Directions for the Future Top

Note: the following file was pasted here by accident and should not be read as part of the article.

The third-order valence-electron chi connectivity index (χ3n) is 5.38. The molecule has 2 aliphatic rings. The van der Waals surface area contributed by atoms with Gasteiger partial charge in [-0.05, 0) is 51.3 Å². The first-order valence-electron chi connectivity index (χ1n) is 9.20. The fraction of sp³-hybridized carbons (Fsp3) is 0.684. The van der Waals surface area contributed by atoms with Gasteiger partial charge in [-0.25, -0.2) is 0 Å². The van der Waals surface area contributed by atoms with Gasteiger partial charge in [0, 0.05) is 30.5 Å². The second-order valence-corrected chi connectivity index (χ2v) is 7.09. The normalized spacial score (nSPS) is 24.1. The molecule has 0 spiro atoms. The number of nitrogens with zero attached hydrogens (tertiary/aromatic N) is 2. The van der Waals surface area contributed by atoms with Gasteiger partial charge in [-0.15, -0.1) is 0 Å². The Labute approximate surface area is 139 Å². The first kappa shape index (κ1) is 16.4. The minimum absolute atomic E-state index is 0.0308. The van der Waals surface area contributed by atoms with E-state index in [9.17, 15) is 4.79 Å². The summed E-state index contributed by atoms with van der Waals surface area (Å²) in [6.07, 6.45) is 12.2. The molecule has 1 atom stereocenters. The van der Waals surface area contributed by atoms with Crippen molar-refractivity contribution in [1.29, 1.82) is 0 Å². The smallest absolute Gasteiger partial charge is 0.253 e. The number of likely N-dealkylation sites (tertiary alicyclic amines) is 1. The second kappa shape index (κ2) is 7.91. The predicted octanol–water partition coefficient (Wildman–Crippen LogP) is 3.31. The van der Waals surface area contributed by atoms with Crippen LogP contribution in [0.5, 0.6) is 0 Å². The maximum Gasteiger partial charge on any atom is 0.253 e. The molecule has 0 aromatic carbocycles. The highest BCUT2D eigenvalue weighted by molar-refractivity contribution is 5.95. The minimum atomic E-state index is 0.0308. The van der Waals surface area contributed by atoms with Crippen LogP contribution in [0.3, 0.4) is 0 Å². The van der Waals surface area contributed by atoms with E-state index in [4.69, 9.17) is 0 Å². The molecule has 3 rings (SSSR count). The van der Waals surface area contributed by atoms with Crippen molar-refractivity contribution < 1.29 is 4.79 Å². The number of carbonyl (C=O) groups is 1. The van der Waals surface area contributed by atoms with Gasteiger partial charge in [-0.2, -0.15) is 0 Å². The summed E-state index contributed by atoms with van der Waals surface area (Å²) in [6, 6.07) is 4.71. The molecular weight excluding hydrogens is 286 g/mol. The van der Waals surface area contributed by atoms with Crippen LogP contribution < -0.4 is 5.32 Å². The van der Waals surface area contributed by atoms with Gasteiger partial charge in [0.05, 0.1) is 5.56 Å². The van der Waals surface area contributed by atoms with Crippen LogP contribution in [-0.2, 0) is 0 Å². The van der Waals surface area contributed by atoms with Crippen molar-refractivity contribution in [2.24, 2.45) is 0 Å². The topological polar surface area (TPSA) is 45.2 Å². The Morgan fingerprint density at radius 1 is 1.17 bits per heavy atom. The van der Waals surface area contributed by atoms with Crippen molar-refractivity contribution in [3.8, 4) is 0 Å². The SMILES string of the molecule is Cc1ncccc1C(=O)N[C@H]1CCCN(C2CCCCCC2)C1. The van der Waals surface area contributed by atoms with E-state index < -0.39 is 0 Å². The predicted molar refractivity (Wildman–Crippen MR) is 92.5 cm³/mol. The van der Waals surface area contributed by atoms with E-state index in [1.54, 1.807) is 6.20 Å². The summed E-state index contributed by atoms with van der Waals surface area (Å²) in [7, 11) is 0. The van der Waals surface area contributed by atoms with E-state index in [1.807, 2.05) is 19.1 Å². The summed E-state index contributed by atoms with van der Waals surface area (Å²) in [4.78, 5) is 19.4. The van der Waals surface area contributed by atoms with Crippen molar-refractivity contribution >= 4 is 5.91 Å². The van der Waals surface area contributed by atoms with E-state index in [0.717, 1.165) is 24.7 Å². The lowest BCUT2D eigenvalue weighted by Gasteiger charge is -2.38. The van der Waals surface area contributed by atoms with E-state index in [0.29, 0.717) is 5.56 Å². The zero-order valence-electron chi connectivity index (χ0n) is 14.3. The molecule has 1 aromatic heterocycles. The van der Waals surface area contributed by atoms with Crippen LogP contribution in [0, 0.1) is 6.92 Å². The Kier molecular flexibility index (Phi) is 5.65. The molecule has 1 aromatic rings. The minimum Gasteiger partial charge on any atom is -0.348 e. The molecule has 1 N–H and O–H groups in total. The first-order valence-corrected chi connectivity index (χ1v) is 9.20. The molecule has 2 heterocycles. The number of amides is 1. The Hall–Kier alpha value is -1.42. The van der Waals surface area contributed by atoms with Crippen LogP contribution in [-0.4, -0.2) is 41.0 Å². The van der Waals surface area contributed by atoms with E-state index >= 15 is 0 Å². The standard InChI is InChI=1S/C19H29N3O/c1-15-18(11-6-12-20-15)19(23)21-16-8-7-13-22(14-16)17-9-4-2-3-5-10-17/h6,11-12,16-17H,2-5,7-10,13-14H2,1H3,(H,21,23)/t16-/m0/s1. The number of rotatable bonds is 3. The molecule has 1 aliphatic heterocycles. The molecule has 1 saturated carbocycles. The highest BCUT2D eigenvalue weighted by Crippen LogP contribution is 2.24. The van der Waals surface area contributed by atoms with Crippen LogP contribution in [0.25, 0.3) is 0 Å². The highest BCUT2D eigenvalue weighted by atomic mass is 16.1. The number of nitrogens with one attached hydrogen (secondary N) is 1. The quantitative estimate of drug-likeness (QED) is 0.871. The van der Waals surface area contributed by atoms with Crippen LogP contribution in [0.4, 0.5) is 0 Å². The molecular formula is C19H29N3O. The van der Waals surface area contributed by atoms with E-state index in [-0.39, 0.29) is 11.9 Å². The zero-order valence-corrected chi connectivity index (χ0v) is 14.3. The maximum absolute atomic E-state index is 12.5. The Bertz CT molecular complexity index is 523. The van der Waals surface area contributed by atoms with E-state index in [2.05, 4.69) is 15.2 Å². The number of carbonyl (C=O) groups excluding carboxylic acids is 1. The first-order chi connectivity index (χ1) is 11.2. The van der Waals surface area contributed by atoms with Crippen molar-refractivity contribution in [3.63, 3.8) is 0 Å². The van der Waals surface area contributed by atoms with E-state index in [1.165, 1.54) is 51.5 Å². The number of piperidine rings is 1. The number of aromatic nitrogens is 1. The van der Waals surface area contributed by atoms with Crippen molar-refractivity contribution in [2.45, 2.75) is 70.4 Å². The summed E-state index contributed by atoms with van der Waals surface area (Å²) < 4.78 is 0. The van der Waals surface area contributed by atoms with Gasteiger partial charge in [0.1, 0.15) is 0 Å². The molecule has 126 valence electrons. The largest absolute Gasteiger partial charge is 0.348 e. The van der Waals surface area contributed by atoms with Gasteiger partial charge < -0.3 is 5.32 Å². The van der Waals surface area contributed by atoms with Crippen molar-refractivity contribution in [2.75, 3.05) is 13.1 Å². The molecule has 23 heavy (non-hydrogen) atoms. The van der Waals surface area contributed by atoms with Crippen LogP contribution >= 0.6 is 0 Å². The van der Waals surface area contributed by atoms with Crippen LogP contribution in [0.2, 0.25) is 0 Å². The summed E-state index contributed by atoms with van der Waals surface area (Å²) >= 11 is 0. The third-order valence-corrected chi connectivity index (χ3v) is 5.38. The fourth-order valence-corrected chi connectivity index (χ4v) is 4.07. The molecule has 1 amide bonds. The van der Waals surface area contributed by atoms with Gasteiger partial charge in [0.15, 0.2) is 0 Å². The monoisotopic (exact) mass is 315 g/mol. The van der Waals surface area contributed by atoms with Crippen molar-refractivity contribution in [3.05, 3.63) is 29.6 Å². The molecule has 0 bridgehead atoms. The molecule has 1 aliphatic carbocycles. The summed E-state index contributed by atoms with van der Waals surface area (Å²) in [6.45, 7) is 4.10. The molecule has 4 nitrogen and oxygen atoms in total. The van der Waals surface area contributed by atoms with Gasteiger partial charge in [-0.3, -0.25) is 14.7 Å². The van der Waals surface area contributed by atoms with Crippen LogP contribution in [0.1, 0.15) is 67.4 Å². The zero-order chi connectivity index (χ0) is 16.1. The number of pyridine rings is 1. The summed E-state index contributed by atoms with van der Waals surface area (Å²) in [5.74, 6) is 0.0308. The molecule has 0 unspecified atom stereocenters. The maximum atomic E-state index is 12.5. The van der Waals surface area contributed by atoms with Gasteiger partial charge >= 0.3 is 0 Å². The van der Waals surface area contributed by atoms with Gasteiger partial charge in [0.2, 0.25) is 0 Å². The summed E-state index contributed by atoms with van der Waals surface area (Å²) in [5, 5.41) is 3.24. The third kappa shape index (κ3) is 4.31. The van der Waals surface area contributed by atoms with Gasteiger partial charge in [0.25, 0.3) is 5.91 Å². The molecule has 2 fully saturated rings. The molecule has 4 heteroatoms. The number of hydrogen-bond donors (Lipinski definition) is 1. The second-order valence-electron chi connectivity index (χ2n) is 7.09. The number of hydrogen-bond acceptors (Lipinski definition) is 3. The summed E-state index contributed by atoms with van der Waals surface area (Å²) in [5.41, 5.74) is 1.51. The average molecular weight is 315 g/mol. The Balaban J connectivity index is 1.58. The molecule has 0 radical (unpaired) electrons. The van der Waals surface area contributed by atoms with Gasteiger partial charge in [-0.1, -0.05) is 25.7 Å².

It seems like it is reasonably well delineated for definite psychotic unipolar strain's acute treatment. However, various principal affairs are not answered, even after considerable experience over several years. For a full response, first-generation antipsychotic drugs of heavy dose might be required by several patients. However, whether atypical antipsychotics, commonly used in psychotic depression, do the same, is not entirely known. It would be beneficial to remove antipsychotic medications as soon as possible or at least within a year, however, there is insufficient long-term evidence to establish if maintaining antipsychotic medication at the same or lower dosage is appropriate to avoid recurrence, as is the case for antidepressants in nonpsychotic depression. For the treatment of mania, antipsychotic drugs paired with mood-stabilizing drugs are often essential, although it is not yet clear if the combination of antipsychotic medication and a mood stabilizer is more effective than mood stabilizer monotherapy as an acute or maintenance treatment for psychotic bipolar disorder.